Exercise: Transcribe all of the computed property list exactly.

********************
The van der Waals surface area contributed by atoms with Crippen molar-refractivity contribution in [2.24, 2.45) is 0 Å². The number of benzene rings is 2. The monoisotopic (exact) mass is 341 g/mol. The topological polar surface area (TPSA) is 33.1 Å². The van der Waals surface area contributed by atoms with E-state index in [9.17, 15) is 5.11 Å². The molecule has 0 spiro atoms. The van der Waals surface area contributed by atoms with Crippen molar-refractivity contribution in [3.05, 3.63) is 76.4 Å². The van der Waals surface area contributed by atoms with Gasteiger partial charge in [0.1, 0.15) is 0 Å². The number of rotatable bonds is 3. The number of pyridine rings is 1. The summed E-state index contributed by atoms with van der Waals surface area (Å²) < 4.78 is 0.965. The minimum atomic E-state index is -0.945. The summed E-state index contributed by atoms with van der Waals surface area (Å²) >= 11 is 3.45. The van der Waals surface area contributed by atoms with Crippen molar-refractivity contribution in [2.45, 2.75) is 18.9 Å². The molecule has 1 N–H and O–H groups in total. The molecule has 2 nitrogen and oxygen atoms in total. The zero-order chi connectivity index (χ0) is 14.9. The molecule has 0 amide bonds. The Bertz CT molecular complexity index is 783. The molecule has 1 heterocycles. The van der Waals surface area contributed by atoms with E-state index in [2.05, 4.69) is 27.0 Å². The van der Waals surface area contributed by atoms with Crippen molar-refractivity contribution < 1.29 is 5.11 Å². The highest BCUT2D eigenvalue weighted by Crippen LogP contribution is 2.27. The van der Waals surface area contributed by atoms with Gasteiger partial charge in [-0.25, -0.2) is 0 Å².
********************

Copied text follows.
The van der Waals surface area contributed by atoms with Crippen molar-refractivity contribution in [2.24, 2.45) is 0 Å². The number of benzene rings is 2. The monoisotopic (exact) mass is 341 g/mol. The topological polar surface area (TPSA) is 33.1 Å². The van der Waals surface area contributed by atoms with E-state index in [9.17, 15) is 5.11 Å². The molecule has 0 spiro atoms. The van der Waals surface area contributed by atoms with Crippen molar-refractivity contribution in [3.05, 3.63) is 76.4 Å². The van der Waals surface area contributed by atoms with Gasteiger partial charge in [0.1, 0.15) is 0 Å². The number of rotatable bonds is 3. The number of pyridine rings is 1. The summed E-state index contributed by atoms with van der Waals surface area (Å²) < 4.78 is 0.965. The minimum atomic E-state index is -0.945. The summed E-state index contributed by atoms with van der Waals surface area (Å²) >= 11 is 3.45. The van der Waals surface area contributed by atoms with Crippen molar-refractivity contribution in [2.45, 2.75) is 18.9 Å². The molecule has 1 N–H and O–H groups in total. The molecule has 2 nitrogen and oxygen atoms in total. The zero-order chi connectivity index (χ0) is 14.9. The molecule has 0 amide bonds. The Bertz CT molecular complexity index is 783. The molecule has 1 heterocycles. The van der Waals surface area contributed by atoms with E-state index in [2.05, 4.69) is 27.0 Å². The van der Waals surface area contributed by atoms with Crippen molar-refractivity contribution < 1.29 is 5.11 Å². The highest BCUT2D eigenvalue weighted by Crippen LogP contribution is 2.27. The van der Waals surface area contributed by atoms with Gasteiger partial charge in [-0.25, -0.2) is 0 Å².